The Clue of the Twisted Candle by Edgar Wallace
Created: Sun Mar 21 13:15:17 2010 | Last modified: Sun Mar 21 13:15:17 2010
Edgar Wallace crime fiction is one of my favourite reading and The Clue of the Twisted Candle is one of the more dramatic Edgar Wallace novels.
Before I begin the review, I must state that there are certain common features in Edgar Wallace novels, but each one is unique in its own way and the way Edgar Wallace manages to build up a suspense is quite excellent. It was not for nothing that Edgar Wallace books, at one time, reportedly outsold Agatha Christie's and you can clearly see why when you read this book. Though written a long time ago in another era, his books are quite fresh to this day and modern authors of crime would do well to study his technique and style.
Those familiar with Wallace will know that he tends to jump right into the action and in this one, it's the same. This novel tends to build tension as any other crime novel would and first time readers of Edgar Wallace would be left thrilled and exhausted. A sure page turner.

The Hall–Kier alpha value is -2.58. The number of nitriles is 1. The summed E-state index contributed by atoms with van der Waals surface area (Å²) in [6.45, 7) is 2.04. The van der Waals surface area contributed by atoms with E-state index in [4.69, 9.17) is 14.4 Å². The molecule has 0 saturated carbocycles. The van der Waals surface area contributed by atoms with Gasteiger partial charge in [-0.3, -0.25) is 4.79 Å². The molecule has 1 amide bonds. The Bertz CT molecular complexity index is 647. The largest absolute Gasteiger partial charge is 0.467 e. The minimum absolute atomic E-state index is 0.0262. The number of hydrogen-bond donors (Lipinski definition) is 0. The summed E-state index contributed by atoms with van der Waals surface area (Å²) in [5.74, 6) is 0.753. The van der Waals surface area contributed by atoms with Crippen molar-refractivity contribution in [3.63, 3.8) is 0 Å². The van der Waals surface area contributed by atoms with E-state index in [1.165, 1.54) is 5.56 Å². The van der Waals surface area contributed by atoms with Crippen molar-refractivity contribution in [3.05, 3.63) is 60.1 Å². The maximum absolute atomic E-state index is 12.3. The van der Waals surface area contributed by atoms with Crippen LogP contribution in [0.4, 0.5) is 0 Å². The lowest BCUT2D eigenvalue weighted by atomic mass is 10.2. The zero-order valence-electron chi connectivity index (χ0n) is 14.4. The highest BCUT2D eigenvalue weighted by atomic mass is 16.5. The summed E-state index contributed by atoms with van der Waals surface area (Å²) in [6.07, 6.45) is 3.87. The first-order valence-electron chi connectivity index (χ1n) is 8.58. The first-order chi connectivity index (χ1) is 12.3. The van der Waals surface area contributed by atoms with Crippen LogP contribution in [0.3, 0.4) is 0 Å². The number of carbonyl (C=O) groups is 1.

The story is about John Lexman who is a writer of crime mysteries and thrillers and how he gets mixed up in a dark business when he finds himself accused of murder. Wrongfully. And even his best friend, detective T.X.Meredith is unable to save him from conviction. What is the ultimate fate of Lexman? And how justice catches up with the vengeful Greek, Kara, is what this novel is all about from here on.
First time readers of Wallace would notice how the action swings from one scene to another and it would be a bit difficult to follow the story at first, but those used to Edgar Wallace's unique style would find this novel typical of Edgar Wallace. Full of action from the first page to the last and a story that ranges from the plausible to the fanciful... surely Edgar Wallace is one author who can mix fantasy with reality extremely well.
A definite recommendation. In fact I would recommend all Edgar Wallace novels to anybody interested in crime and detective fiction.